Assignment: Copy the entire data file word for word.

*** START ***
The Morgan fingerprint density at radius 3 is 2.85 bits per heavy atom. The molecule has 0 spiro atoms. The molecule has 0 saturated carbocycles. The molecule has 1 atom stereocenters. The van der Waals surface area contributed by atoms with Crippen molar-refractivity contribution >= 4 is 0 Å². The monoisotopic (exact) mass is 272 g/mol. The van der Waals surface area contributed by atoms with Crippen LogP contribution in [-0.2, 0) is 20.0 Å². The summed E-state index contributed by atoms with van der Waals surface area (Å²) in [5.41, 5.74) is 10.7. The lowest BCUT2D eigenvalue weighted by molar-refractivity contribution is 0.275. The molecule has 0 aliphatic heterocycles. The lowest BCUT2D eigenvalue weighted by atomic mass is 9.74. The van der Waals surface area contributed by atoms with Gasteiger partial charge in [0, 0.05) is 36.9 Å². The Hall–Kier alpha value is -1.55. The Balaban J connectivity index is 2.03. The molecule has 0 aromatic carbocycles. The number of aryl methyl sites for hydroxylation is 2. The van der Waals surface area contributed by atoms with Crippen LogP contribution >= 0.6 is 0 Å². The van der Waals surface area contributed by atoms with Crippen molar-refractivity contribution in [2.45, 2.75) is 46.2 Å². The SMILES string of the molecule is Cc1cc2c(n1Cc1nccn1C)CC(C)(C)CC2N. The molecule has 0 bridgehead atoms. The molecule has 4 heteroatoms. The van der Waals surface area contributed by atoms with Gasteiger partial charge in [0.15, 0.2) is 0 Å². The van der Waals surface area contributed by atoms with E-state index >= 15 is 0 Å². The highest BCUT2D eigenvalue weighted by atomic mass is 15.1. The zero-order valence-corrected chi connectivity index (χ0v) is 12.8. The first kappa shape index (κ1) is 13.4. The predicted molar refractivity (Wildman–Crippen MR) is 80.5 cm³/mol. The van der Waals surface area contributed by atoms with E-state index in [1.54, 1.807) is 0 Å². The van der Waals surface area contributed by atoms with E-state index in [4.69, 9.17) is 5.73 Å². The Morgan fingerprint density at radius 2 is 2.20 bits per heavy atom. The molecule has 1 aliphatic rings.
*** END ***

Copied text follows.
The Morgan fingerprint density at radius 3 is 2.85 bits per heavy atom. The molecule has 0 spiro atoms. The molecule has 0 saturated carbocycles. The molecule has 1 atom stereocenters. The van der Waals surface area contributed by atoms with Crippen molar-refractivity contribution >= 4 is 0 Å². The monoisotopic (exact) mass is 272 g/mol. The van der Waals surface area contributed by atoms with Crippen LogP contribution in [-0.2, 0) is 20.0 Å². The summed E-state index contributed by atoms with van der Waals surface area (Å²) in [5.41, 5.74) is 10.7. The lowest BCUT2D eigenvalue weighted by molar-refractivity contribution is 0.275. The molecule has 0 aliphatic heterocycles. The lowest BCUT2D eigenvalue weighted by atomic mass is 9.74. The van der Waals surface area contributed by atoms with Gasteiger partial charge in [0, 0.05) is 36.9 Å². The Hall–Kier alpha value is -1.55. The Balaban J connectivity index is 2.03. The molecule has 0 aromatic carbocycles. The number of aryl methyl sites for hydroxylation is 2. The van der Waals surface area contributed by atoms with Crippen LogP contribution >= 0.6 is 0 Å². The van der Waals surface area contributed by atoms with Crippen molar-refractivity contribution in [2.45, 2.75) is 46.2 Å². The SMILES string of the molecule is Cc1cc2c(n1Cc1nccn1C)CC(C)(C)CC2N. The molecule has 0 bridgehead atoms. The molecule has 4 heteroatoms. The van der Waals surface area contributed by atoms with Gasteiger partial charge in [0.15, 0.2) is 0 Å². The van der Waals surface area contributed by atoms with E-state index >= 15 is 0 Å². The highest BCUT2D eigenvalue weighted by atomic mass is 15.1. The zero-order valence-corrected chi connectivity index (χ0v) is 12.8. The first kappa shape index (κ1) is 13.4. The predicted molar refractivity (Wildman–Crippen MR) is 80.5 cm³/mol. The van der Waals surface area contributed by atoms with E-state index in [1.54, 1.807) is 0 Å². The van der Waals surface area contributed by atoms with E-state index in [4.69, 9.17) is 5.73 Å². The Morgan fingerprint density at radius 2 is 2.20 bits per heavy atom. The molecule has 1 aliphatic rings.